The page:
Starting a new job is always at least a little nerve-wracking. It means familiarizing yourself with a new work system and workplace culture, which can be confusing at first, especially if you came from a freelance job that has a more flexible setup than your current one. Despite these, there is the need to make a good impression.
Do not take the first day or the first weeks of work lightly. This short period is a crucial time in which your supervisors and colleagues begin forming their opinions about you. That is why you must show up with these three P’s: preparedness, punctuality, and poise.
How to Make Sure You Are Well Prepared
A well-prepared employee is efficient and available. Here are a few tips on making sure you capably manage the work demands of the day while you get used to your new job.
Read up on your role, the company, and other responsibilities before the first day
You should have already done your research about the company’s mission and vision for your interview, but it does not hurt to review these before coming in for your first day. Review your job description so that you know what to expect to do compared to the roles of your new colleagues and managers.
Your first couple of days usually involve an office tour, an orientation of the projects your organization is currently handling, and what your workdays will typically look like. When you come in prepared, you can quickly form a complete picture of your workplace environment and adjust as needed.
Also, it helps you to learn about various skills beforehand. For instance, if you realize that your work will entail the use of spreadsheets, familiarize yourself with multiple formulas and shortcuts to make your job easier. Take free consultations on tax relief for better management of your taxes, too.
Know how to introduce yourself
The colleagues you will be meeting for the first time will be curious about who you are. These introductions are already a ripe opportunity to start building teamwork with your workmates and even friendships with them.
You can briefly list your introduction about yourself, from how long you have been working to who your freelance clients were and what your role is now. This way, your introduction will not feel as robotic as a rehearsed introductory speech about yourself.
Do not be afraid to ask questions
If you are afraid to ask stupid questions in your first week, do not be. Ample preparation leads you to ask relevant questions that help you accomplish your job better. Asking questions also allows you to seem curious and eager to learn, which leaves a good impression on your managers and colleagues.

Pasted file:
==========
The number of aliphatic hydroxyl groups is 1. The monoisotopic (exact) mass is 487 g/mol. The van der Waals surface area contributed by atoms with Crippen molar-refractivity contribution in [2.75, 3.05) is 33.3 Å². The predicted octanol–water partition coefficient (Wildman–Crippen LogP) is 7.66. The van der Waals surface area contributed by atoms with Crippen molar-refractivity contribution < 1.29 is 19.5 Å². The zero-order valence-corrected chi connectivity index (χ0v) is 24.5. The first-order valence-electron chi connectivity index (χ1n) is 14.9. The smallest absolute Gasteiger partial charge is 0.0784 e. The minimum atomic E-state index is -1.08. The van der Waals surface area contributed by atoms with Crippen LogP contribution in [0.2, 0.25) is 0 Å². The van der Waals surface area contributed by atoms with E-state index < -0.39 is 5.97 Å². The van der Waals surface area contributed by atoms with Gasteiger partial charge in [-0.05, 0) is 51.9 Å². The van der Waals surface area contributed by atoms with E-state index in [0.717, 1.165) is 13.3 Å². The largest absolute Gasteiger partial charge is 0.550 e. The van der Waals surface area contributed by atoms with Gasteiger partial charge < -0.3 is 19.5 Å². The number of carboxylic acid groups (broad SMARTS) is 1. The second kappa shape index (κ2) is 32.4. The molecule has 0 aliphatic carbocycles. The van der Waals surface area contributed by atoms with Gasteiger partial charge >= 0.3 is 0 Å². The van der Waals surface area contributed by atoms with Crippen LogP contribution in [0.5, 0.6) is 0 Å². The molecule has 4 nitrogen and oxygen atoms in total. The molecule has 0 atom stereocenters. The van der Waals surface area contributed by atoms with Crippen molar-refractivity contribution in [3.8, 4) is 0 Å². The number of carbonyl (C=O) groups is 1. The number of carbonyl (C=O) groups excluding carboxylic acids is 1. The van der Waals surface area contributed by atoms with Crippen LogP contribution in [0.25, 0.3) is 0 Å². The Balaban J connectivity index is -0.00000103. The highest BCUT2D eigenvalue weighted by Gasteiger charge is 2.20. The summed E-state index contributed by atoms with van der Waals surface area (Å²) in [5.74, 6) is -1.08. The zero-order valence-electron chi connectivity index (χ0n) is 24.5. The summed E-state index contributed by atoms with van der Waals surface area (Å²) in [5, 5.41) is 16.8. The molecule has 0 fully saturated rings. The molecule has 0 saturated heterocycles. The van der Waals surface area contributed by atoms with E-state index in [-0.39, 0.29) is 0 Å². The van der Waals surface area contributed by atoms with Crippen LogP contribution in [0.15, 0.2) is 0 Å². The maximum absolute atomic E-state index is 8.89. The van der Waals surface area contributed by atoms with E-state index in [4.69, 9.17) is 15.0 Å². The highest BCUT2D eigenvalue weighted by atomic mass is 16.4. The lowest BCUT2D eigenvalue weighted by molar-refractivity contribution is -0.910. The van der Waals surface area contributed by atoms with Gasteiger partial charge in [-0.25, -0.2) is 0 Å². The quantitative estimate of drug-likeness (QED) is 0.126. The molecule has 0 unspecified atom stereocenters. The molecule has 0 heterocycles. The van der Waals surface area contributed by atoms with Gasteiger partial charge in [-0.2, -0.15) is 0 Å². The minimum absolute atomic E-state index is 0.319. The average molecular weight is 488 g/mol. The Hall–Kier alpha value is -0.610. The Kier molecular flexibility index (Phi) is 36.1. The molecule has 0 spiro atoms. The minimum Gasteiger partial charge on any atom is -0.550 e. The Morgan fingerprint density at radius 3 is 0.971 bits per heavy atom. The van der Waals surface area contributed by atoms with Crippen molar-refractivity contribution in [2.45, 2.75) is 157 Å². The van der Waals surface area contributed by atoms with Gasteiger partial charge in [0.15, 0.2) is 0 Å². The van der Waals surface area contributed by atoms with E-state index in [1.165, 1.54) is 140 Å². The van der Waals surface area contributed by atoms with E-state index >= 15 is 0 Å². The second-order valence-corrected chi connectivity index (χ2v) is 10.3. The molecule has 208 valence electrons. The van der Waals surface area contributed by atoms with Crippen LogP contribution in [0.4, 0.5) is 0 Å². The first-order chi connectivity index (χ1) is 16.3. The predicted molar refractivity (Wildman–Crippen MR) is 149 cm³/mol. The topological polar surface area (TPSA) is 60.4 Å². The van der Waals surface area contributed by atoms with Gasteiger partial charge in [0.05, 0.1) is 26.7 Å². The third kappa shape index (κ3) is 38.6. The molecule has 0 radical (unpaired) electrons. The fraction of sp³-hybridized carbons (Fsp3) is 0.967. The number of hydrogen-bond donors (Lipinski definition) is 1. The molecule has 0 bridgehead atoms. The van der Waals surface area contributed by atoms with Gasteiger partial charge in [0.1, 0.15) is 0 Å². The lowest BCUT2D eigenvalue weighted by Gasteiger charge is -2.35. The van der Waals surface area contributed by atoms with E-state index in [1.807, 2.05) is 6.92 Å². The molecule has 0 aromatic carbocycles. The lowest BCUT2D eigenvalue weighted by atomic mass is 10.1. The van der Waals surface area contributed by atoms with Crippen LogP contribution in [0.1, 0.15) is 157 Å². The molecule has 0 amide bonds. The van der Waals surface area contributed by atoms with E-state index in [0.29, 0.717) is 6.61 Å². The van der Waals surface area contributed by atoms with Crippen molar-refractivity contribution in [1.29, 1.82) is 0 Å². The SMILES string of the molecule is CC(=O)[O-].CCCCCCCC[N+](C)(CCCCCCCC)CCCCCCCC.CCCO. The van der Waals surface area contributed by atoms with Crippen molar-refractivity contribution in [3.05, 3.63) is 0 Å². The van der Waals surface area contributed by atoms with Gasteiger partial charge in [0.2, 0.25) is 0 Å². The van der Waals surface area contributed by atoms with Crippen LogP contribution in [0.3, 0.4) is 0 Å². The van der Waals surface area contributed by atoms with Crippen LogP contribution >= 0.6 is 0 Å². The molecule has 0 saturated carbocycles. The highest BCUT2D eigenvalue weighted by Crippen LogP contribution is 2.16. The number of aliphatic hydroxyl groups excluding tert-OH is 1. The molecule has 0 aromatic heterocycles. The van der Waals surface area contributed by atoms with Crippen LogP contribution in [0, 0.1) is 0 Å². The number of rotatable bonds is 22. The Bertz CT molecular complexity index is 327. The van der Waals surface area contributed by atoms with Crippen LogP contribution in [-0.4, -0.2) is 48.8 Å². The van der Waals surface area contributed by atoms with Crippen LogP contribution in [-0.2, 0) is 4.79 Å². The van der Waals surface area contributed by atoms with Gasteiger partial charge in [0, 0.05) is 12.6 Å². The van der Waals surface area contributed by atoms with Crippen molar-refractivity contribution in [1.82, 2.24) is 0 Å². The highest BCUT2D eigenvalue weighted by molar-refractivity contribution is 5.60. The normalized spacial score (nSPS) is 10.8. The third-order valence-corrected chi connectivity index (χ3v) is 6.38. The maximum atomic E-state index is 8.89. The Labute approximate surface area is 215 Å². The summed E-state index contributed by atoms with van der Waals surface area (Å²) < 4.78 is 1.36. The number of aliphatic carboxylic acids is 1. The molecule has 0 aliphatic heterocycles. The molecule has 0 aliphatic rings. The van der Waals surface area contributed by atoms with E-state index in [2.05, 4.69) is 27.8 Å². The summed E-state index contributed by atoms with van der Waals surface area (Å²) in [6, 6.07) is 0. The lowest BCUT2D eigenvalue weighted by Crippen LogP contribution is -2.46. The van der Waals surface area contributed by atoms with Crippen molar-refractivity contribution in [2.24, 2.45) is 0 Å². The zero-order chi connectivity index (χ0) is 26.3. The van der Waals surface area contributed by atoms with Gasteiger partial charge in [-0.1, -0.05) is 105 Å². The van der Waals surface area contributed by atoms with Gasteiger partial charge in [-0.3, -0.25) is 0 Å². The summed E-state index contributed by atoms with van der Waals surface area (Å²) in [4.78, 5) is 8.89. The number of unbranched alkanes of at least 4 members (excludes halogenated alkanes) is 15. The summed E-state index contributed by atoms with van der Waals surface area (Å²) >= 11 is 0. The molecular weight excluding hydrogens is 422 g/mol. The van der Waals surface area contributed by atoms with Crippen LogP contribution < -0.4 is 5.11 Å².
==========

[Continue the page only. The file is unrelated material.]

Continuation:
Why Be Punctual
Punctuality does not just save you stress from rushing to clock in at a particular time. It is also a strong display of your respect for the time of your workmates. Remember that a delay on your end can delay the schedules of your colleagues, too.
You are also evaluated according to various factors, including punctuality at work. Make sure that you are present at the time you agreed to show up for work and that you are available during work hours. Be on time for meetings, events, and deadlines to show that you are a team player who is sensitive to the workload of other colleagues.
How to Stay Poised
You must also look the part. People first form impressions from what they see, so do not give your managers and colleagues a chance to see you in a bad light on your first week.
Dress appropriately and comfortably
Know the dress code for your building and workplace and dress accordingly. When in doubt, keep it sharp and simple. You need not be flashy on your first day since you hope to make yourself look approachable, but do not underdress.
Also, do not dress up at the expense of comfort. Make sure that you can easily move around in your clothes since you will be meeting new people and touring the office.
When you are a new hire, there is usually the eagerness to make a good impression by talking more. Be sociable and meet your colleagues, but always take time to listen. Listening teaches you nuances about your workplace culture and helps you understand the main goals of your leadership.
Keep in mind that your first few days at a new job are primarily a time to learn and build professional relationships.